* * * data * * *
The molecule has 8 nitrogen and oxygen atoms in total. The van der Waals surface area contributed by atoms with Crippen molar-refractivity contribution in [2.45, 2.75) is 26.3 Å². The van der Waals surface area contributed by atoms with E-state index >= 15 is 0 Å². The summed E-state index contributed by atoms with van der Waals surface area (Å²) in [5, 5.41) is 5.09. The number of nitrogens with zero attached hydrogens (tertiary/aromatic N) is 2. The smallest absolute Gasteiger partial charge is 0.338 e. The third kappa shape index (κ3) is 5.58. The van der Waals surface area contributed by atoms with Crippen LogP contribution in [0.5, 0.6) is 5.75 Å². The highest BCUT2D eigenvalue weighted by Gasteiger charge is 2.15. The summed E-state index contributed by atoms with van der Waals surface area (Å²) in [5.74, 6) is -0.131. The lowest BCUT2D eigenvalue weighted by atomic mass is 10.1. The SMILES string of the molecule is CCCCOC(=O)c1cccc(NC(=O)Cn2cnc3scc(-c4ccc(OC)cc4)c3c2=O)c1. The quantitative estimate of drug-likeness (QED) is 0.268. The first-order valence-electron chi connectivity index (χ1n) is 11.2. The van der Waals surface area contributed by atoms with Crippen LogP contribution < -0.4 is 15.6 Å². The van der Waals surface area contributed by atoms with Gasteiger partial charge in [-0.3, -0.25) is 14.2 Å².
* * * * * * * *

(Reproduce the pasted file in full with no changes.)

The molecule has 8 nitrogen and oxygen atoms in total. The van der Waals surface area contributed by atoms with Crippen molar-refractivity contribution in [2.45, 2.75) is 26.3 Å². The van der Waals surface area contributed by atoms with E-state index >= 15 is 0 Å². The summed E-state index contributed by atoms with van der Waals surface area (Å²) in [5, 5.41) is 5.09. The number of nitrogens with zero attached hydrogens (tertiary/aromatic N) is 2. The smallest absolute Gasteiger partial charge is 0.338 e. The third kappa shape index (κ3) is 5.58. The van der Waals surface area contributed by atoms with Crippen LogP contribution in [0.5, 0.6) is 5.75 Å². The highest BCUT2D eigenvalue weighted by Gasteiger charge is 2.15. The summed E-state index contributed by atoms with van der Waals surface area (Å²) in [5.74, 6) is -0.131. The lowest BCUT2D eigenvalue weighted by atomic mass is 10.1. The SMILES string of the molecule is CCCCOC(=O)c1cccc(NC(=O)Cn2cnc3scc(-c4ccc(OC)cc4)c3c2=O)c1. The quantitative estimate of drug-likeness (QED) is 0.268. The first-order valence-electron chi connectivity index (χ1n) is 11.2. The van der Waals surface area contributed by atoms with Crippen LogP contribution < -0.4 is 15.6 Å². The van der Waals surface area contributed by atoms with Gasteiger partial charge in [-0.3, -0.25) is 14.2 Å².